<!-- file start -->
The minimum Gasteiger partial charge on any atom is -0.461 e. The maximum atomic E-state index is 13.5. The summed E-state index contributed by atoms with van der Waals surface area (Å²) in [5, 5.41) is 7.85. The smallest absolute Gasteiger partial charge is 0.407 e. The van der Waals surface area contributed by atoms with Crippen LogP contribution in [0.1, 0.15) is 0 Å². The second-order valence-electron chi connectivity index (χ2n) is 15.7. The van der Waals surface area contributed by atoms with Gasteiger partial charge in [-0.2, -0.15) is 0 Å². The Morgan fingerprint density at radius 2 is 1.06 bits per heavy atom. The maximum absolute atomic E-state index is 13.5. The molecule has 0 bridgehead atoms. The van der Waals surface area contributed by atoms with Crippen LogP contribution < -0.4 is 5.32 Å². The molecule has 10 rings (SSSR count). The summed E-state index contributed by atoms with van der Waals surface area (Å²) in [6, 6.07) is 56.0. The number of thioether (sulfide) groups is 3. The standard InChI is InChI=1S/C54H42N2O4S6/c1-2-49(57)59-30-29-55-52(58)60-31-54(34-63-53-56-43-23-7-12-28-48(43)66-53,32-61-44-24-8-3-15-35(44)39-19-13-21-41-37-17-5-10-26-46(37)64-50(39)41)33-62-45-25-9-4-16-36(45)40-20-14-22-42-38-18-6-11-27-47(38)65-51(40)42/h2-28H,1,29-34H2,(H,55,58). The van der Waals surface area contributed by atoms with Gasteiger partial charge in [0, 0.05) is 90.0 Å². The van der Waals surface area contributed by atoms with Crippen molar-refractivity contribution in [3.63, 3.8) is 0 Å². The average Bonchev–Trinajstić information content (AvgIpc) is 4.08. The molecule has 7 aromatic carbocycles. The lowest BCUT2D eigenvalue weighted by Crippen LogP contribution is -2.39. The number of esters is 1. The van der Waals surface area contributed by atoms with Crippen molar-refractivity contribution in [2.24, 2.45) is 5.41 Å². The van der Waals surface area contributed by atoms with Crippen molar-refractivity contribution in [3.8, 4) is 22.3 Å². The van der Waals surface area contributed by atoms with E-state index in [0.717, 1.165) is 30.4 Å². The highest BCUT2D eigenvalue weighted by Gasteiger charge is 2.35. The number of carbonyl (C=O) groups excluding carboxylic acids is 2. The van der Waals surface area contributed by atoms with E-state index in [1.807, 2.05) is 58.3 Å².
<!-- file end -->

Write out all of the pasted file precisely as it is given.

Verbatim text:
The minimum Gasteiger partial charge on any atom is -0.461 e. The maximum atomic E-state index is 13.5. The summed E-state index contributed by atoms with van der Waals surface area (Å²) in [5, 5.41) is 7.85. The smallest absolute Gasteiger partial charge is 0.407 e. The van der Waals surface area contributed by atoms with Crippen LogP contribution in [0.1, 0.15) is 0 Å². The second-order valence-electron chi connectivity index (χ2n) is 15.7. The van der Waals surface area contributed by atoms with Gasteiger partial charge in [-0.2, -0.15) is 0 Å². The Morgan fingerprint density at radius 2 is 1.06 bits per heavy atom. The maximum absolute atomic E-state index is 13.5. The molecule has 0 bridgehead atoms. The van der Waals surface area contributed by atoms with Crippen LogP contribution < -0.4 is 5.32 Å². The molecule has 10 rings (SSSR count). The summed E-state index contributed by atoms with van der Waals surface area (Å²) in [6, 6.07) is 56.0. The number of thioether (sulfide) groups is 3. The standard InChI is InChI=1S/C54H42N2O4S6/c1-2-49(57)59-30-29-55-52(58)60-31-54(34-63-53-56-43-23-7-12-28-48(43)66-53,32-61-44-24-8-3-15-35(44)39-19-13-21-41-37-17-5-10-26-46(37)64-50(39)41)33-62-45-25-9-4-16-36(45)40-20-14-22-42-38-18-6-11-27-47(38)65-51(40)42/h2-28H,1,29-34H2,(H,55,58). The van der Waals surface area contributed by atoms with Gasteiger partial charge in [0, 0.05) is 90.0 Å². The van der Waals surface area contributed by atoms with Crippen molar-refractivity contribution in [3.63, 3.8) is 0 Å². The average Bonchev–Trinajstić information content (AvgIpc) is 4.08. The molecule has 7 aromatic carbocycles. The lowest BCUT2D eigenvalue weighted by Crippen LogP contribution is -2.39. The number of esters is 1. The van der Waals surface area contributed by atoms with Crippen molar-refractivity contribution in [2.24, 2.45) is 5.41 Å². The van der Waals surface area contributed by atoms with Crippen molar-refractivity contribution in [3.8, 4) is 22.3 Å². The van der Waals surface area contributed by atoms with E-state index in [0.717, 1.165) is 30.4 Å². The highest BCUT2D eigenvalue weighted by Gasteiger charge is 2.35. The number of carbonyl (C=O) groups excluding carboxylic acids is 2. The van der Waals surface area contributed by atoms with E-state index in [1.807, 2.05) is 58.3 Å².